Posted on Tue, Jun. 17, 2003
New York Times
Linus Torvalds, the Finnish programmer and leader of the shared-software movement, is leaving his job with Transmeta, a struggling Santa Clara chip maker, and taking a position with a consortium developing the Linux operating system for corporations.
Torvalds has been instrumental in the development of the freely shared Linux operating system now viewed as the chief competitor to Microsoft in a number of markets. He said Monday that he wanted to concentrate all of his efforts on a new version of the program that is expected be released this summer.
“There was no huge particular reason to leave Transmeta,” Torvalds wrote in an e-mail. “But I’ve felt somewhat guilty lately about the fact that I’ve spent a lot more time on Linux than I have on my real work at Transmeta.”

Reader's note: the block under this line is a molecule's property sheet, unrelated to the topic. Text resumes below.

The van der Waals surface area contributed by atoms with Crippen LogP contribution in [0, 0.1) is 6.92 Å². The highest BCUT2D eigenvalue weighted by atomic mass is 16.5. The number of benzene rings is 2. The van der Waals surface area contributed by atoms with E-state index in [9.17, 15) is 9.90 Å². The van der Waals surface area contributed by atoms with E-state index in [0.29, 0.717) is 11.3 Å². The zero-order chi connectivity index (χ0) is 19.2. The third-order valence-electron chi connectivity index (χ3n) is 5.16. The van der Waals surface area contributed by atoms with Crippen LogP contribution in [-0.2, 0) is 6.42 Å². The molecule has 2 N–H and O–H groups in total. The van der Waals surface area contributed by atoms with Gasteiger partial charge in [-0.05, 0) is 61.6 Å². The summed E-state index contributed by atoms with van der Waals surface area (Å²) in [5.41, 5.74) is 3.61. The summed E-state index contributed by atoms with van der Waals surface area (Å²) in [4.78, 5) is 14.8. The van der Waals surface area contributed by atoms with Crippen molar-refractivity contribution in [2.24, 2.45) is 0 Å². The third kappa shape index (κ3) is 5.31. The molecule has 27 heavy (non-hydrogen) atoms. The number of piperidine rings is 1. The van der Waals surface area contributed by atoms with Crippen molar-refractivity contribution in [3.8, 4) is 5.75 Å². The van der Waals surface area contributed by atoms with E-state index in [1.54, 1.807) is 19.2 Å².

The Linux operating system has experienced particularly strong growth in corporate markets. Gartner, a market research concern, recently reported that Linux increased its market share in the server market 62 percent while the overall market declined 8 percent in 2002.
Torvalds will become the first fellow of the Open Source Development Lab, a non-profit consortium based in Beaverton, Ore.
The organization was created three years ago to encourage the development of Linux software for corporate data centers and telecommunications companies. Software that is used in these environments has more stringent reliability requirements.
The organization was created with an investment of $20 million from IBM, Hewlett-Packard, Intel, Computer Associates, NEC and Fujitsu.